Many get confused when we talk about liberation, in this case, of Albania, because they think that as long as there is a flag, a drawing on the map and our leaders speak Albanian language, this is the definition of independence. There is no doubt that people cannot tell the difference between liberty or freedom and independence. The latter has nothing to do with freedom; rather, it is simply a political mechanism developed by the British Empire in order to maintain its control and occupation, which is undisputed.
Given the historical circumstances and its geopolitical position, Albania has suffered over the last century a special occupation, whose effects can be seen evidently in the Albanian society today. It is a contaminated society in several aspects, culturally, morally, and politically. People are divided into three distinctive groups: the ruling elite, which inherit the power from generation to generation and which consists of western spies and agents; the majority of people, which consist of the herd of spies and agents who have penetrated into every family; and the tiny minority who de facto consider the government as an enemy, who are the target of the second group, and who have been persecuted by every government since the British occupation of 1912.
In my view, it is essential to understand the configuration and the reality of the Albanian population and the reasons which led it to this sad condition.
When Albania was occupied by the British in 1912, the majority of people resisted and did not submit. Eight years after the declaration of independence, Albanian government did not have control over the territory because it was perceived by the majority of Albanians as an occupying force. The Conference of Lushnjë, for example, held in 1920, dealt exactly with these issues, including the presence of the Italian and French troops in Albania, who, in my view, had come to crack down on the Albania resistance. The evidence that Albanians fought against the occupation of 1912 is overwhelming, including anecdotal evidence, family stories and traditional songs.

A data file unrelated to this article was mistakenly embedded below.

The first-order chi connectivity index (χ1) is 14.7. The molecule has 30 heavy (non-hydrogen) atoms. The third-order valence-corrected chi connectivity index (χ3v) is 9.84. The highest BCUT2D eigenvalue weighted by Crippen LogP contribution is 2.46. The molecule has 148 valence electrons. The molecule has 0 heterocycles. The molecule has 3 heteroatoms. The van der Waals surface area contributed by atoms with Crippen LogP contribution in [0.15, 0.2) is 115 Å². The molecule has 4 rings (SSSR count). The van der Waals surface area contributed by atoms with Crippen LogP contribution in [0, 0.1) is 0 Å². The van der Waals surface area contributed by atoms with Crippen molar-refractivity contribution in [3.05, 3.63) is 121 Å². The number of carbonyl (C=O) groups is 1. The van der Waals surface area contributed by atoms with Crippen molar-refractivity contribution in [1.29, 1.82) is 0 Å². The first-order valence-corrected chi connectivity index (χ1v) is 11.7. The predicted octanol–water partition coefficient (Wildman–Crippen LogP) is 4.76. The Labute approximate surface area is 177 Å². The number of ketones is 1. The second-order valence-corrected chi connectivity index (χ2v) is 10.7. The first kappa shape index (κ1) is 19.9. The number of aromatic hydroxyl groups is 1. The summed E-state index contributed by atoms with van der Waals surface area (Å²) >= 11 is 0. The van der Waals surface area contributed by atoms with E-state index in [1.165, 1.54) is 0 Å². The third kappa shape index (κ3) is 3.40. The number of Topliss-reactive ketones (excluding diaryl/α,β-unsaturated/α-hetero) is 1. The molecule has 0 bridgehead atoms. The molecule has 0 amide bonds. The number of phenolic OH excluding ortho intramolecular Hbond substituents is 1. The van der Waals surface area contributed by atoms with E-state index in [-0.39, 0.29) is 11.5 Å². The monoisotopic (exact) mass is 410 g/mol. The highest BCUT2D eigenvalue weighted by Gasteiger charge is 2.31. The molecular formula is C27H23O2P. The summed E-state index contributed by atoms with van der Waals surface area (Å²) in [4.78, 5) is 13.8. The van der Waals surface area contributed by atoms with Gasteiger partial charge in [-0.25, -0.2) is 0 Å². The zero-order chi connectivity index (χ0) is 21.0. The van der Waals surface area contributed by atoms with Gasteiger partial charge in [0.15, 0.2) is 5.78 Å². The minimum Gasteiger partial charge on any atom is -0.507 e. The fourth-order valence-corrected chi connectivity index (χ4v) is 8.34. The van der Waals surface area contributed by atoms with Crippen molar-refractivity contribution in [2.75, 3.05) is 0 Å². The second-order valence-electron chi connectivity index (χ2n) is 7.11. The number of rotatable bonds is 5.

This is to show that the Albanian governments, which represented the power of the enemy, have applied well prepared policies on how to crack down on the Albania resistance, get rid of the old elite, and give rise to a totally new society – which has no connection with the past and which is ideologically contaminated.
The best technique to achieve this objective, in my opinion, was by enlarging the second group. This objective has been clearly achieved, especially during the terrorist regime of Enver Hoxha. The enemy has managed to contaminate our society: people have been forced and incentivized to become members of the intelligence service or spies – they have an informal and secret relation with the government, within which intimidation prevails. Indeed, the liberation of Albania relies on the liberation of this group.